At Any Cost: How Al Gore Tried to Steal the Election

At Any Cost: How Al Gore Tried to Steal the Election

by Bill Sammon


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ISBN-13: 9780895261229
Publisher: Regnery Publishing
Publication date: 09/28/2002
Pages: 294
Product dimensions: 6.00(w) x 9.00(h) x (d)

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It was 5:15 A.M. by the time I finally left the Washington Times newsroom on November 8, 2000. Having written countless versions of an ever-changing story - including one in which I authoritatively reported that George W. Bush had been elected president - I was physically and mentally exhausted. But like so many other journalists who had planned on taking some time off after the grueling, eighteen-month campaign, I was suddenly forced to scrap my vacation. The election was deadlocked and Florida was about to conduct a recount. Unable to remember the Sunshine State's capital, I asked an editor on the way out of the newsroom.

"I dunno," he shrugged. "Tallahassee?"

I stopped at home en route to the airport and stuffed a change of clothes in my briefcase. My wife suggested I pack a proper bag, but I assured her: "It's a two-day story - tops." Then I headed out the door, unaware that I would remain in Florida for the next forty-six days.

Bleary-eyed and suffering from the ravages of sleep deprivation, I found myself reflecting on the long campaign as the plane headed south. Although I had covered Vice President Al Gore almost nonstop for more than a year and a half, I kept coming back to a particular episode from the summer of 1999.

There were only a handful of us on Air Force Two in those early days of the campaign. On that particular trip, there were even fewer reporters than usual because the only public event on Gore's schedule was an environmental photo-op. Those were Gore's "earth tone" days and he wanted to showcase his new, casual wardrobe in a carefully staged canoe ride down the Connecticut River. The vice president's advance staff had even selected a site on the riverbank where news photographers would get the most flattering shot. They pleaded with their boss not to turn and smile at the cameras as he passed by, but instead to gaze purposefully ahead as he knifed his paddle through the pristine waters. The photo would look more candid that way.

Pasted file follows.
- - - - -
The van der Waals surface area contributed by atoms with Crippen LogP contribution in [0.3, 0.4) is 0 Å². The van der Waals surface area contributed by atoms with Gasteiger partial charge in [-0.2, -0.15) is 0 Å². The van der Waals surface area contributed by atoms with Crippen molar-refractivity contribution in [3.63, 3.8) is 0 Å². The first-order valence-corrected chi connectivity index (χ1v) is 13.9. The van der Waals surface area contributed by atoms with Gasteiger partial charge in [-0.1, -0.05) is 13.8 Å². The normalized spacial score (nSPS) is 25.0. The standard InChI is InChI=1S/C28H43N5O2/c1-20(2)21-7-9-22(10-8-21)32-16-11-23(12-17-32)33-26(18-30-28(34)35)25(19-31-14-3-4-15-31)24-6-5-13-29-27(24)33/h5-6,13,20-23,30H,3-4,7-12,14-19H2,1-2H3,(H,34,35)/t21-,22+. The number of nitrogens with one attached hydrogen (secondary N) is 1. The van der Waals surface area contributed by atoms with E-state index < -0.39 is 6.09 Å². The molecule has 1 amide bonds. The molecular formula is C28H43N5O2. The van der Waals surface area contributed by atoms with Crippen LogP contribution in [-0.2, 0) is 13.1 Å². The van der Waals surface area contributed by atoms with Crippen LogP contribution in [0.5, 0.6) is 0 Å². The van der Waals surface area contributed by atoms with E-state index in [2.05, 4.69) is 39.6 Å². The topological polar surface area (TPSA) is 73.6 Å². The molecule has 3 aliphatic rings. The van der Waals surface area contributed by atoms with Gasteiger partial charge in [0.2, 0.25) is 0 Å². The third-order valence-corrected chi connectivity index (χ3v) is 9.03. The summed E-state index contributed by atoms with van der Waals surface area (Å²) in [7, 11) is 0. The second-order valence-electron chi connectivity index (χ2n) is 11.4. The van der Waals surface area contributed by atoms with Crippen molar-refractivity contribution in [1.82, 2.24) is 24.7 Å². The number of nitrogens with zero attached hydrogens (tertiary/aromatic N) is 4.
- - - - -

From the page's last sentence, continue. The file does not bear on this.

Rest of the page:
At the livery, Gore clambered into a canoe with New Hampshire Governor Jeanne Shaheen and shoved off. The press were instructed to double up and follow.

"If we're short one life jacket, we just won't give one to the Washington Times guy," deadpanned Jake Tapper of Salon, a liberal online magazine.

"C'mon, Sammon, you're going with me," said Washington Post political correspondent Dan Balz.

We grabbed a canoe and pushed off before the other reporters could get in the water. As we began paddling, the bottom of the canoe brushed briefly over pebbles in the riverbed. But once we got into deeper water, we had no trouble whatsoever navigating.

It was a glorious summer day and the scenery was spectacular. At one point we passed under an old-fashioned covered bridge that connected New Hampshire and Vermont. At another point we spotted the gaggle of photographers as they prepared for their preordained photo of the day. But when Gore passed by, he couldn't resist turning to mug for the cameras with a big toothy grin. His aides and even the photographers groaned. So much for a candid shot.

Balz and I kept up a brisk pace in order to stay close to Gore. In addition to the other reporters, who were bringing up the rear, there were state officials from both Vermont and New Hampshire. Toss in the ubiquitous Secret Service and it was quite a little armada.

The four-mile jaunt seemed to end almost before it began. As we disembarked and started walking up the bank to the vice presidential motorcade, a man named John Kassel, director of the Vermont Division of Natural Resources, sidled up alongside me and struck up a conversation.